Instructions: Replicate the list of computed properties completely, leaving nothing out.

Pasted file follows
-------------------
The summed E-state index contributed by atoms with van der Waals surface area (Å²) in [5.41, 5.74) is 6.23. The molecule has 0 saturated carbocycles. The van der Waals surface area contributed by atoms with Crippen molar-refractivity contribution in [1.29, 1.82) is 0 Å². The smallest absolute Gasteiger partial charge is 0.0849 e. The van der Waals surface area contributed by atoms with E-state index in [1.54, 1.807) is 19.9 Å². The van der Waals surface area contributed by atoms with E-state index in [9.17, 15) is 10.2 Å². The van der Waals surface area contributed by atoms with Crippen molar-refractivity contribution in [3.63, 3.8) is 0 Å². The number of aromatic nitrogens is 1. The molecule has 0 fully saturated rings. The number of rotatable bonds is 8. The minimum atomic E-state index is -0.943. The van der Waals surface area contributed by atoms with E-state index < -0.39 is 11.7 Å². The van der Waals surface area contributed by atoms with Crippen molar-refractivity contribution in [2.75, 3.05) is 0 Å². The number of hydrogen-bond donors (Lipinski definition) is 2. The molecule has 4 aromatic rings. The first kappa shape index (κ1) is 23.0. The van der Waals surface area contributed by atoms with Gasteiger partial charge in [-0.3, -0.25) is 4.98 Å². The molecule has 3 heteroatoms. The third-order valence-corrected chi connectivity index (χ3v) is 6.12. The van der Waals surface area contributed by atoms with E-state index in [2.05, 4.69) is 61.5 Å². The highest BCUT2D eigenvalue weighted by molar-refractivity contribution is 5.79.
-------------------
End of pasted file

The summed E-state index contributed by atoms with van der Waals surface area (Å²) in [5.41, 5.74) is 6.23. The molecule has 0 saturated carbocycles. The van der Waals surface area contributed by atoms with Crippen molar-refractivity contribution in [1.29, 1.82) is 0 Å². The smallest absolute Gasteiger partial charge is 0.0849 e. The van der Waals surface area contributed by atoms with E-state index in [1.54, 1.807) is 19.9 Å². The van der Waals surface area contributed by atoms with E-state index in [9.17, 15) is 10.2 Å². The van der Waals surface area contributed by atoms with Crippen molar-refractivity contribution in [3.63, 3.8) is 0 Å². The number of aromatic nitrogens is 1. The molecule has 0 fully saturated rings. The number of rotatable bonds is 8. The minimum atomic E-state index is -0.943. The van der Waals surface area contributed by atoms with E-state index < -0.39 is 11.7 Å². The van der Waals surface area contributed by atoms with Crippen molar-refractivity contribution in [2.75, 3.05) is 0 Å². The number of hydrogen-bond donors (Lipinski definition) is 2. The molecule has 4 aromatic rings. The first kappa shape index (κ1) is 23.0. The van der Waals surface area contributed by atoms with Gasteiger partial charge in [-0.3, -0.25) is 4.98 Å². The molecule has 3 heteroatoms. The third-order valence-corrected chi connectivity index (χ3v) is 6.12. The van der Waals surface area contributed by atoms with E-state index in [2.05, 4.69) is 61.5 Å². The highest BCUT2D eigenvalue weighted by molar-refractivity contribution is 5.79.